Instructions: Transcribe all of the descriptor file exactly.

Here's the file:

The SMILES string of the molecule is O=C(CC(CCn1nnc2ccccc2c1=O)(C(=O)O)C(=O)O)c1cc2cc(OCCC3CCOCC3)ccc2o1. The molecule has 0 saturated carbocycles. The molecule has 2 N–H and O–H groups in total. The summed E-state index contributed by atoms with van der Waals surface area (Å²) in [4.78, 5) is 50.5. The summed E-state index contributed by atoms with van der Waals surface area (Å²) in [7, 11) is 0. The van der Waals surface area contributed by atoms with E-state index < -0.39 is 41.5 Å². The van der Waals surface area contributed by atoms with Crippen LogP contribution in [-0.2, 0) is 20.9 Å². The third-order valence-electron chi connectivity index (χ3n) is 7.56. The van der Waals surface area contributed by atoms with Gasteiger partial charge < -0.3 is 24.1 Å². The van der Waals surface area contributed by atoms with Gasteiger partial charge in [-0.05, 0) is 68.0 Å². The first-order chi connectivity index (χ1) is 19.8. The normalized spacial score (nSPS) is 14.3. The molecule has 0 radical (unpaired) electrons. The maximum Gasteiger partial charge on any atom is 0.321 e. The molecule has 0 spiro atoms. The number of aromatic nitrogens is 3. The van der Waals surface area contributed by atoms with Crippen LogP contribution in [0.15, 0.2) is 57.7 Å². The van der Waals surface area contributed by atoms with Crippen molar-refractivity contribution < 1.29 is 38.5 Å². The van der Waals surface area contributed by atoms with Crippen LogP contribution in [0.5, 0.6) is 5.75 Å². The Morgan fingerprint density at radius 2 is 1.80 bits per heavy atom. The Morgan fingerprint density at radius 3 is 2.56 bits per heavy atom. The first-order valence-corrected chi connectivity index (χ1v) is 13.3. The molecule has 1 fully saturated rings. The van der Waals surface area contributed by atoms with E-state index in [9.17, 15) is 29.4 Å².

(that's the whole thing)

The SMILES string of the molecule is O=C(CC(CCn1nnc2ccccc2c1=O)(C(=O)O)C(=O)O)c1cc2cc(OCCC3CCOCC3)ccc2o1. The molecule has 0 saturated carbocycles. The molecule has 2 N–H and O–H groups in total. The summed E-state index contributed by atoms with van der Waals surface area (Å²) in [4.78, 5) is 50.5. The summed E-state index contributed by atoms with van der Waals surface area (Å²) in [7, 11) is 0. The van der Waals surface area contributed by atoms with E-state index < -0.39 is 41.5 Å². The van der Waals surface area contributed by atoms with Crippen LogP contribution in [-0.2, 0) is 20.9 Å². The third-order valence-electron chi connectivity index (χ3n) is 7.56. The van der Waals surface area contributed by atoms with Gasteiger partial charge < -0.3 is 24.1 Å². The van der Waals surface area contributed by atoms with Gasteiger partial charge in [-0.05, 0) is 68.0 Å². The first-order chi connectivity index (χ1) is 19.8. The normalized spacial score (nSPS) is 14.3. The molecule has 0 radical (unpaired) electrons. The maximum Gasteiger partial charge on any atom is 0.321 e. The molecule has 0 spiro atoms. The number of aromatic nitrogens is 3. The van der Waals surface area contributed by atoms with Crippen LogP contribution in [0.15, 0.2) is 57.7 Å². The van der Waals surface area contributed by atoms with Crippen molar-refractivity contribution < 1.29 is 38.5 Å². The van der Waals surface area contributed by atoms with Crippen LogP contribution in [0.5, 0.6) is 5.75 Å². The Morgan fingerprint density at radius 2 is 1.80 bits per heavy atom. The Morgan fingerprint density at radius 3 is 2.56 bits per heavy atom. The first-order valence-corrected chi connectivity index (χ1v) is 13.3. The molecule has 1 fully saturated rings. The van der Waals surface area contributed by atoms with E-state index in [9.17, 15) is 29.4 Å².